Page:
As a hypothetical example of the long delays the Mode B may introduce, consider an encoder that produces a long sequence of very small pictures (i.e. few bits are used to compress each picture) at the start of the sequence. For the purpose providing an example, consider that 1,000 small pictures that can all fit in the VBV buffer are produced. All 1,000 pictures would enter the buffer in a time less than the time-equivalent of the buffer size, which is typically less than one second. The last of such pictures would then remain in the buffer for 999 picture periods longer than the first picture, or roughly 30 seconds. This requires that the encoder create a delay of that same amount of time before transmitting the first picture. However, in real-time broadcast applications, it is not generally possible to insert a thirty-second delay at the encoder. Rather, an encoder can only transmit the bits associated with the small pictures after they have been produced. In terms of a VBV model, this would introduce a series of time intervals during which the VBV buffer is not full, but no bits are entering. Therefore, a real-time encoder cannot imitate the buffer arrival timing of mode B of VBV.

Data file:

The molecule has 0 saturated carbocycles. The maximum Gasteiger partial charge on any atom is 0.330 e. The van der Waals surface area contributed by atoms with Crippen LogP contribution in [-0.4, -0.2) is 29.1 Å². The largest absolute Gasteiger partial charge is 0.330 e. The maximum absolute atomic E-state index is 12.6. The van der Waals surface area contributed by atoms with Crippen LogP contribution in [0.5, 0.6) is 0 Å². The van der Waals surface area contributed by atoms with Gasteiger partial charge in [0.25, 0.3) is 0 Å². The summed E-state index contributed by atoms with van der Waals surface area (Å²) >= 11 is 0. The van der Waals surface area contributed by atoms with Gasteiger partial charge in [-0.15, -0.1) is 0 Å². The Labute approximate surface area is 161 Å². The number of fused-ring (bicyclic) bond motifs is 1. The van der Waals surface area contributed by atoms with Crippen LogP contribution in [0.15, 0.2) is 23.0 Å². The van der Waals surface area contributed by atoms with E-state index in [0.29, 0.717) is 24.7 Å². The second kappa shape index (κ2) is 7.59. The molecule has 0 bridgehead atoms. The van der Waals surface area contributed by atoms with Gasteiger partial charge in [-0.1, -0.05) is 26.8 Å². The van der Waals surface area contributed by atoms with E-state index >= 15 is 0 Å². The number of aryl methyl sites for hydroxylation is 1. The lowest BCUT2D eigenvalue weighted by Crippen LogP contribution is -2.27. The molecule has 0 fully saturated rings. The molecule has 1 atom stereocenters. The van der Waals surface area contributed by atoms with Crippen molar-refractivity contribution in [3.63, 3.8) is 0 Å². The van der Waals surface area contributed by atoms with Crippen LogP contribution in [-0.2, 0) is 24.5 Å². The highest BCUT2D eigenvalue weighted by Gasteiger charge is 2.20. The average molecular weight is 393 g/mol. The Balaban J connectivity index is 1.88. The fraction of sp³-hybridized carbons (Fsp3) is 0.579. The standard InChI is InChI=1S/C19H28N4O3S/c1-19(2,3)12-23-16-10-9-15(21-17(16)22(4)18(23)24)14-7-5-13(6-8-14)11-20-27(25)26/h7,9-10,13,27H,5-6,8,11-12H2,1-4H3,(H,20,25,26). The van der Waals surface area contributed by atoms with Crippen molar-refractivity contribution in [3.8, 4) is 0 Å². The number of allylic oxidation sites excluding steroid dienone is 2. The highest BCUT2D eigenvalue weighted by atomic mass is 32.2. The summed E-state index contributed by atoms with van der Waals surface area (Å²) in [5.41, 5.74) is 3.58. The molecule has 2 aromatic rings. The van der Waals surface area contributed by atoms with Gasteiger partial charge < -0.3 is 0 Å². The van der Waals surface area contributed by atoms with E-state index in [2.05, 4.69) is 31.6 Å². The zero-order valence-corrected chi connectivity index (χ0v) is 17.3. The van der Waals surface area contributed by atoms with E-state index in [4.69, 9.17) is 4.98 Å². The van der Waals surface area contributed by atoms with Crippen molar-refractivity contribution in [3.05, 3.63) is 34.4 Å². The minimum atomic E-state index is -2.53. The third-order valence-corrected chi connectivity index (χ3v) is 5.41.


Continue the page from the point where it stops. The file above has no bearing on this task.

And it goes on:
In both modes A and B, the removal times are based on a fixed frame rate. Neither of these MPEG-2 VBV modes can handle variable frame rate, except for the one special case of film content captured as video. In this special case, the removal time of certain pictures is delayed by one field period, based on the value of a bit field in the picture header of that picture or a previous picture.

As opposed to mode A of VBV in which the encoder must prevent both buffer overflow and under flow, in mode B, it is impossible for the buffer to overflow, as data stops entering when the buffer becomes full. However, in mode B, the encoder must still prevent buffer underflow.